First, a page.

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Hunter-gatherer child and adolescent height and tricep skinfold measures

Cite this dataset

Hackman, Joseph et al. (2024). Hunter-gatherer child and adolescent height and tricep skinfold measures [Dataset]. Dryad.


Despite agreement that humans have evolved to be unusually fat primates, adipose patterning among hunter-gatherers has received little empirical consideration. Here we consider the development of adiposity among four contemporary groups of hunter-gatherers, the Aka, Savanna Pumé, Ju’/Hoansi and Agta using multi-level generalized additive mixed modeling (GAMM) to characterize growth of tricep skinfolds from early childhood through adolescence. In contrast to references, hunter-gatherers show several consistent patterns: 1) children are lean with little fat accumulation; 2) no adiposity rebound at 5 years is evident; 3) girls on average build 90% of their body size, and reach menarche when adiposity is at its maximum velocity; 4) a metabolic tradeoff is evident in young, but not older children, such that both boys and girls prioritize skeletal growth during middle childhood, a tradeoff that diminishes during adolescence when height velocity increases in pace with fat accumulation. Consistent results across hunter-gatherers living in diverse environments suggests that these patterns reflect a general forager pattern of development. The findings provide a valuable baseline for adipose development not apparent from reference populations. We emphasize both generalized trends among hunter-gatherers, and that inter-populational differences point to the plasticity with which humans organize growth and development.

README: Hunter Gatherer Children and Adolescent Height and Tricep Measures

Description of the data and file structure

We have submitted the data containing Sex, Age, Triceps skinfold measurements and Height (HG anthropometric data binned.csv).

HG anthropometric data binned .csv

  • ID: Randomly assigned unique identifier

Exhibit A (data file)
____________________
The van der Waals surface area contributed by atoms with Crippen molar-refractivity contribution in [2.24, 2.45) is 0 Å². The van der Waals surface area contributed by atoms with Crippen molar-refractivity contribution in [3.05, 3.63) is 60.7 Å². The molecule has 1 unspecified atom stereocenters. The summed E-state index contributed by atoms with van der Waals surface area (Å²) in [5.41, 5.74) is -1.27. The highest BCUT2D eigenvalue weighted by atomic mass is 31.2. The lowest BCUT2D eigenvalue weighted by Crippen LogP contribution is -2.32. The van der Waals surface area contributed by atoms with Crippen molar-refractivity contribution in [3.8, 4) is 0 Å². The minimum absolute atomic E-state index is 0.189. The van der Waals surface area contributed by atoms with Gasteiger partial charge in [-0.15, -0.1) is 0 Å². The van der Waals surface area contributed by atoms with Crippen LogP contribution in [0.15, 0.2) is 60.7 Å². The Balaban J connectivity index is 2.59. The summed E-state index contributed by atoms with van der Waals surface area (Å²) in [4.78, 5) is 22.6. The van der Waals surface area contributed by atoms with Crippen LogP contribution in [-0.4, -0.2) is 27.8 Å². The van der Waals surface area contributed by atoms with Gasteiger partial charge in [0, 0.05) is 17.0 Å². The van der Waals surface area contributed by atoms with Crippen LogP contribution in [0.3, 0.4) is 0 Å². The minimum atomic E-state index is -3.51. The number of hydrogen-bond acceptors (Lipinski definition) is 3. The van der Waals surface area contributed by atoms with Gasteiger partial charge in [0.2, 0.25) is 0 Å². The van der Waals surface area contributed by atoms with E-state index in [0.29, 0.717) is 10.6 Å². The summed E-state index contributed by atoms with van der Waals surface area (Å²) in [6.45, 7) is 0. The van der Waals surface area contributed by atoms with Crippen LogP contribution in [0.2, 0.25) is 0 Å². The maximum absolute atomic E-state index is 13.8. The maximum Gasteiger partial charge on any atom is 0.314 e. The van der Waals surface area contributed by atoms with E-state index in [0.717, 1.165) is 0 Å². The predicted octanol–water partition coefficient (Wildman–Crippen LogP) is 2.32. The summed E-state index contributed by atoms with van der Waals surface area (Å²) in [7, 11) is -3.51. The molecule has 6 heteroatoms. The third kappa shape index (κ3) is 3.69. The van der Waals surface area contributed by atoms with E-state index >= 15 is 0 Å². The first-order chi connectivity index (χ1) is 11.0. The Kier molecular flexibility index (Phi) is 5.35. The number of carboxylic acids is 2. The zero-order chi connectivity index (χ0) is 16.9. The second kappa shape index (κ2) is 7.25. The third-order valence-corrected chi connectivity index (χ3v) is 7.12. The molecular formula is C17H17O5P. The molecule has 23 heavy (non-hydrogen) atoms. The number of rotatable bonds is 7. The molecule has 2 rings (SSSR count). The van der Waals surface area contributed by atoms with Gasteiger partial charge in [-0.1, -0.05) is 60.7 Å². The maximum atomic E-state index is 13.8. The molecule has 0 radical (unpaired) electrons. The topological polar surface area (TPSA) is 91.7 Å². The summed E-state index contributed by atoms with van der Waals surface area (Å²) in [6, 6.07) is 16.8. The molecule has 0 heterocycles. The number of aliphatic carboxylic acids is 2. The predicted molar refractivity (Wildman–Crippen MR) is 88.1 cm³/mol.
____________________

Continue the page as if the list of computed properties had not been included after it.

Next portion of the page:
• Sex: Male or Female
  • Age: Age in fraction of years grouped into a 3 year binned variable
  • Tri: Triceps skinfold of the individual (mm) grouped into a 3 mm binned variable
  • Height: Height of the individual (cm) grouped into a 10cm binned variable
  • Population: Name of the population

Sharing/Access information

The data for the !Kung is publicly available and was accessed through the Tspace Repository at the University of Toronto


Analyses script is in R v4.3.  The code fits the GAMM model to the tricep data and Loess curve to the height data.  The code uses ggplot2 package to produce all figures for the main manuscript.


Study Populations
The data include tricep skinfolds and height from four foraging populations: the Savanna Pumé (Venezuela), the Ju/’Hoansi (Nambia), Agta (Philippines), and the Aka (Congo).  These data were collected by independent research teams as part of broad, long-term anthropological research programs. The data collection for these projects were all subject to institutional review boards at the PI’s respective institutions.  The Ju/’Hoansi data come from a publicly available repository at the university of Toronto.
Anthropometric measures
Skinfolds and height were obtained using conventional anthropometric techniques. Tricep skinfolds are a noninvasive measure, and a reliable indicator of children’s nutritional status and overall fat reserves [1,2]. Skinfolds are widely reported in the cross-cultural literature, and the standard for measuring adiposity in remote areas without electricity or medical facilities.  Given Dryad policy of publishing no more than three indirect identifiers, all quantitative variables have been binned into appropriate ranges.
1. Sen J, Mondal N, Dey S. 2011 Assessment of the nutritional status of children aged 5–12 years using upper arm composition. Ann Hum Biol 38, 752–759. (doi:10.3109/03014460.2011.610358)
2. Chowdhury SD, Ghosh T. 2009 The upper arm muscle and fat area of Santal children: An evaluation of nutritional status. Acta Paediatrica, International Journal of Paediatrics 98, 103–106. (doi:10.1111/J.1651-2227.2008.01072.X)


National Science Foundation

Leverhulme Trust, Award: RP2011-R-045